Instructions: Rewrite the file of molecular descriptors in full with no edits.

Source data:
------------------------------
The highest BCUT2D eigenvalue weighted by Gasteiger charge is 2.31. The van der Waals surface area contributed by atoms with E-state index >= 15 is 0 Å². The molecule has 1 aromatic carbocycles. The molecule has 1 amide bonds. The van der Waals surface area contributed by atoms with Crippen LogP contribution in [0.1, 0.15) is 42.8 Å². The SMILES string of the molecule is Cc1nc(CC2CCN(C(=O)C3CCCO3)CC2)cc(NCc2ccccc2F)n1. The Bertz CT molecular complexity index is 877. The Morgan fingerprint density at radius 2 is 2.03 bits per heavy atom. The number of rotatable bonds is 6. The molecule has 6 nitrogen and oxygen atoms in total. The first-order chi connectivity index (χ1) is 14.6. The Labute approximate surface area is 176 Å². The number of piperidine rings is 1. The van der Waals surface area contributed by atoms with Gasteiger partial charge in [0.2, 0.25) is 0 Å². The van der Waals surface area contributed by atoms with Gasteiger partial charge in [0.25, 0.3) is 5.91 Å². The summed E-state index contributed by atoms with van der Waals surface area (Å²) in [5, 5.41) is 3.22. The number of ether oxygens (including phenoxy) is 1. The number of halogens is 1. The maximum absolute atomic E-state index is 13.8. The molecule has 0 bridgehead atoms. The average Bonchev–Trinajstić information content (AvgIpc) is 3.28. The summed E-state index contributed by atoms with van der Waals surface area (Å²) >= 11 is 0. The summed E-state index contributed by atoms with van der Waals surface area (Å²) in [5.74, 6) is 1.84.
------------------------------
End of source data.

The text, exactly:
The highest BCUT2D eigenvalue weighted by Gasteiger charge is 2.31. The van der Waals surface area contributed by atoms with E-state index >= 15 is 0 Å². The molecule has 1 aromatic carbocycles. The molecule has 1 amide bonds. The van der Waals surface area contributed by atoms with Crippen LogP contribution in [0.1, 0.15) is 42.8 Å². The SMILES string of the molecule is Cc1nc(CC2CCN(C(=O)C3CCCO3)CC2)cc(NCc2ccccc2F)n1. The Bertz CT molecular complexity index is 877. The Morgan fingerprint density at radius 2 is 2.03 bits per heavy atom. The number of rotatable bonds is 6. The molecule has 6 nitrogen and oxygen atoms in total. The first-order chi connectivity index (χ1) is 14.6. The Labute approximate surface area is 176 Å². The number of piperidine rings is 1. The van der Waals surface area contributed by atoms with Gasteiger partial charge in [0.2, 0.25) is 0 Å². The van der Waals surface area contributed by atoms with Gasteiger partial charge in [0.25, 0.3) is 5.91 Å². The summed E-state index contributed by atoms with van der Waals surface area (Å²) in [5, 5.41) is 3.22. The number of ether oxygens (including phenoxy) is 1. The number of halogens is 1. The maximum absolute atomic E-state index is 13.8. The molecule has 0 bridgehead atoms. The average Bonchev–Trinajstić information content (AvgIpc) is 3.28. The summed E-state index contributed by atoms with van der Waals surface area (Å²) >= 11 is 0. The summed E-state index contributed by atoms with van der Waals surface area (Å²) in [5.74, 6) is 1.84.